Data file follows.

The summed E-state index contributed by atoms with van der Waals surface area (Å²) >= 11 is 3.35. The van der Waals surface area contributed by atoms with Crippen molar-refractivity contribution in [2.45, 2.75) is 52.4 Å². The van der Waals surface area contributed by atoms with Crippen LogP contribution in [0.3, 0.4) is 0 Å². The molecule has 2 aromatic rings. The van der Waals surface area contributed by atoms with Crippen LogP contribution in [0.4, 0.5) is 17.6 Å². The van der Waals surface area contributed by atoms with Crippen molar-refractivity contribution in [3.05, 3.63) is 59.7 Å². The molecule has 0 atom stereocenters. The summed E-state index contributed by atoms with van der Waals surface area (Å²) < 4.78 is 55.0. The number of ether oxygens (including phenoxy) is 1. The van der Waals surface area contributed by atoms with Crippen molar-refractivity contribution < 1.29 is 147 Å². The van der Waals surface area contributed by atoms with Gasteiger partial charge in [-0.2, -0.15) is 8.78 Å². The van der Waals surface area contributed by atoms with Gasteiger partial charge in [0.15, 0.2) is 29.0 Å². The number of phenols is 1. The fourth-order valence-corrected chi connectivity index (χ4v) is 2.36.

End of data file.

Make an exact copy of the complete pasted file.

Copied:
The summed E-state index contributed by atoms with van der Waals surface area (Å²) >= 11 is 3.35. The van der Waals surface area contributed by atoms with Crippen molar-refractivity contribution in [2.45, 2.75) is 52.4 Å². The van der Waals surface area contributed by atoms with Crippen LogP contribution in [0.3, 0.4) is 0 Å². The molecule has 2 aromatic rings. The van der Waals surface area contributed by atoms with Crippen LogP contribution in [0.4, 0.5) is 17.6 Å². The van der Waals surface area contributed by atoms with Crippen molar-refractivity contribution in [3.05, 3.63) is 59.7 Å². The molecule has 0 atom stereocenters. The summed E-state index contributed by atoms with van der Waals surface area (Å²) < 4.78 is 55.0. The number of ether oxygens (including phenoxy) is 1. The van der Waals surface area contributed by atoms with Crippen molar-refractivity contribution < 1.29 is 147 Å². The van der Waals surface area contributed by atoms with Gasteiger partial charge in [-0.2, -0.15) is 8.78 Å². The van der Waals surface area contributed by atoms with Gasteiger partial charge in [0.15, 0.2) is 29.0 Å². The number of phenols is 1. The fourth-order valence-corrected chi connectivity index (χ4v) is 2.36.